This is the most asked question from my customers.
Here is break down for what you can do (I am writing this from my knowledge and I may be wrong about this. If you notice my mistake, please let me know and help me update.).
Nintendo Famicom (Family Computer) is Japan released Nintendo Entertainment System (NES). Japanese Famicom and US NES have different designs. US NES system is a lot bigger in size and rumor says Nintendo made US NES console bigger on purpose even though they can make it smaller just like Japanese Famicom system. The reason is Nintendo thought American people won’t pay much money for things that are small in size back then. Also the numbers of pins on the ROM is different (70 pins for FC and 62 pins for NES). So you can’t play US NES on Japanese console or vice versa. However, there is a simple fix!
Solution: Purchase 60 (NES) to 72 (FC) pin converter for play NES games on FC console or 72 (FC) to 60 (NES) pin converter to play FC games on NES console. They are fairly inexpensive to purchase ($10~20).
Nintendo Super Famicom (SFC) is Japan released Super Nintendo Entertainment System (SNES). SFC and SNES also have different designs. On SFC and SNES, numbers of pins and the design of ROM board are the same, however, the shape of cartridge shells are different. SFC has more round design and SNES has more square shape. Due to its shape, SFC game won’t fit into SNES console and vice versa. But there are two methods to fix the problem.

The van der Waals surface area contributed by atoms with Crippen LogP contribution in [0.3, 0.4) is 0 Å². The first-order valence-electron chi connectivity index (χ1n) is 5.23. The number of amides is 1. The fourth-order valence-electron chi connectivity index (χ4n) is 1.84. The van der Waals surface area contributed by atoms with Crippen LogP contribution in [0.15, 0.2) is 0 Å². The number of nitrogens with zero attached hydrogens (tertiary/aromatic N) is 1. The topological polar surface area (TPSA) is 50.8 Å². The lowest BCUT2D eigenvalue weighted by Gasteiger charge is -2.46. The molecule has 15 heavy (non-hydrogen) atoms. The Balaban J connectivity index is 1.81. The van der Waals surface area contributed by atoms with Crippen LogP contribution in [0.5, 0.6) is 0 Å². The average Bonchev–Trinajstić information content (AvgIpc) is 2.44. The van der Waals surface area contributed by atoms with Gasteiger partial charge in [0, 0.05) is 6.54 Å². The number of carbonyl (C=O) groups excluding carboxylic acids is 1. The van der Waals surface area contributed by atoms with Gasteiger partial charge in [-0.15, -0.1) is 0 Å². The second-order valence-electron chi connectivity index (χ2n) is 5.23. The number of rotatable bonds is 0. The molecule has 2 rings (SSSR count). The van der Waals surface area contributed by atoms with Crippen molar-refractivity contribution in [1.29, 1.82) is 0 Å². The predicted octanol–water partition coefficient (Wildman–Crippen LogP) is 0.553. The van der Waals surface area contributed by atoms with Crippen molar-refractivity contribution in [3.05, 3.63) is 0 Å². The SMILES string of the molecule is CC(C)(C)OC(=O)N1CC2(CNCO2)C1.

Solution #1: Cartridge Swap
Since the number of pins are exactly the same, you can swap inside ROM board. Let say you have SNES console and SFC game on hand. First thing you need is one SNES game that you don’t need any more and 3.8mm gaming/security bit (star shape). Then, unscrew and and take SFC game and replace into SNES cartridge shell. Now you can play SFC game on your SNES console. BUT there is one exception. There are two different ROM type on SFC and SNES. One is normal ROM and one is advanced ROM. Advanced ROM has extra pins and inside of shell design is different. Also, on the back part of shell, there is metal pin on either one side or both side (Also, there are games that doesn’t come with metal pin at all). Examples of advanced ROM games are Yoshi Island, Rockman (Mega Man) X2 and X3, and Star Fox. For those advanced ROM, you need advanced ROM shell with the same metal pin(s) number.
Solution #2: Region Lock tabs removal (SNES)
This method is not as pretty but it is permanent fix.
For SNES, when you look push down a lid of the slot, you will see a small plastic part sticking out on left and right side where back of the cartridge shell sits. All you need is get rid of this part to make SFC shell fit in. This part is hard plastic and very hard to remove. You can use 4.5 mm gaming/security bit (star shape) to take apart top of the console so that you can work on to remove this region lock tabs. I have used heavy duty razor blade to cut it off, soldering iron to melt it off, or pointy plier to break it off. Be creative and be patient here. It won’t be pretty but once you can remove it, SFC game will fit into SNES console and you can play both SFC and SNES games on SNES console.
For SFC, there is no region tabs to remove but top part of console where you see a flap needs to be modded. Basically you need to cut a plastic around flap and make slot edge to be square shape so that SNES cartridge will fit into the slot.
Solution #3: Use Adapter.
Just like Famicom to NES converter, there is SNES to SFC converter adapter out there (They are around $60~80)
Nintendo 64 is region locked but there are two easy solutions.
Solution #1: Back of the cartridge swap
Here is a how to article that I wrote before.
Solution #2: Replace cartridge slot with region free slot.